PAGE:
Accenture and Interface21 will use the annual JavaOne show in San Francisco on May 8 to announce Spring Batch, an open-source framework for the development of enterprise batch applications.
Spring Batch is a lightweight, comprehensive batch framework designed to enable the development of robust batch applications vital to the daily operations of enterprise systems.
It is an open-source project that builds on and extends the Spring Framework programming model for enterprise Java, Paul Daugherty, Accentures chief architect, said.
Batch processing is used to process billions of transactions every day for enterprises in areas such as financial accruals, payment generation and correspondence processing.
“Batch jobs are part of most IT projects, and Spring Batch is the only open-source framework that provides a robust, enterprise-scale solution. The lack of a standard architecture has led many projects to create their own custom architecture at significant development and maintenance costs,” the newly created Spring Batch Web site states.
Accenture, a global management consulting, technology services and outsourcing company, will provide code and ongoing support as part of the development community to ensure the success of Spring Batch.
“Accenture is contributing previously proprietary batch processing architecture frameworks based on decades worth of experience in building batch architectures with the last several generations of platforms—COBOL/Mainframe, C++/Unix, and now Java/anywhere—to the Spring Batch project, along with committer resources to drive support, enhancements, and the future roadmap,” the Web site says.
The collaborative effort between Accenture and Interface21, a provider of open-source software for mission-critical enterprise applications, aims to promote the standardization of the software processing approaches, frameworks and tools that can be consistently leveraged by enterprise users when creating batch applications, the site says.
Accenture and Interface21 decided to collaborate on the project, as they saw a lack of focus on reusable architecture frameworks to accommodate Java-based batch processing needs, Accentures Daugherty said.
“The lack of standard, reusable batch architectures has resulted in the proliferation of many one-off, in-house solutions developed across our clients IT functions. Companies and government agencies desiring to deliver standard, proven solutions to their enterprise IT environments will benefit from Spring Batch,” he said.
“Accenture has adopted the Spring Framework as part of its standard delivery architectures and is looking forward to enhancing Spring Batch while also continuing to expand the Spring portfolio,” Daugherty said.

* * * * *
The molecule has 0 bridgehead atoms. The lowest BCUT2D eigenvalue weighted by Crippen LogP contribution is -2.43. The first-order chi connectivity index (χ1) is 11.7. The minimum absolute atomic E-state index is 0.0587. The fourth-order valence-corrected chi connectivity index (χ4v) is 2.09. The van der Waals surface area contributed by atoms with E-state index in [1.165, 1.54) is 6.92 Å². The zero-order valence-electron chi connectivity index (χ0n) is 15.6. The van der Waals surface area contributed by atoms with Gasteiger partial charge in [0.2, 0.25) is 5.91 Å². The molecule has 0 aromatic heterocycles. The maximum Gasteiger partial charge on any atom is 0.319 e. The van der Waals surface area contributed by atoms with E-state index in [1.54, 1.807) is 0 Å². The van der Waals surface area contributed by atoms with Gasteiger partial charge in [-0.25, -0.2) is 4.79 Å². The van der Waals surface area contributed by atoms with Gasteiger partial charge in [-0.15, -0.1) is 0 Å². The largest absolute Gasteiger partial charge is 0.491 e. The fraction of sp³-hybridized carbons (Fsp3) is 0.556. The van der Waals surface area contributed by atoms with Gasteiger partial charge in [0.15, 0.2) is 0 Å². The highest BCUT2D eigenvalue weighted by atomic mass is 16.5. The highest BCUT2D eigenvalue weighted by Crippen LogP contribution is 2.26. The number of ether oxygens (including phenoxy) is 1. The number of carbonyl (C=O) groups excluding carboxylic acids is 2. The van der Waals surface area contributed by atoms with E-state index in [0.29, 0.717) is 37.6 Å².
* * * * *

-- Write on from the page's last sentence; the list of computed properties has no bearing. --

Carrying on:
“As a result, we expect our clients to benefit from higher-quality software, faster market adoption, and greater levels of innovation and support. By working with Interface21 and the open-source community, we are continuing to incorporate their experience, insight and ideas,” he said.
Rod Johnson, founder of the Spring Framework and CEO of Interface21, said he is pleased to be working with Accenture, and the significant hands-on industry and technical experience it brings in implementing batch architectures, to ensure the creation of high-quality, market-relevant software.
“Bringing together the deep technical experience of Interface21 and Springs proven programming model with the extensive systems integration delivery experiences of Accenture marks a powerful partnership to fill an important gap in enterprise Java,” he said.
Once the framework is released it can be used immediately to simplify batch optimizations and automatic retries, while a partitioned batch execution container is also being developed that will provide alternate scaling solutions, the Web site says.
Spring Batchs capabilities include enabling high-volume bulk processing of business transactions and data without the intervention of end users; structuring Java-based business logic to improve the efficiency of software development and application processing; and allowing developers to focus on business logic, instead of the technical approach and details required for processing large volumes of information, Johnson said.
It also helps reduce the risks associated with performance and scalability of batch processing application software through consistent use of a common batch architecture framework; incorporates different interaction styles—ranging from scheduled-based program executions to message-based processing; and leverages the well-established development community tied to the Spring Framework, he said.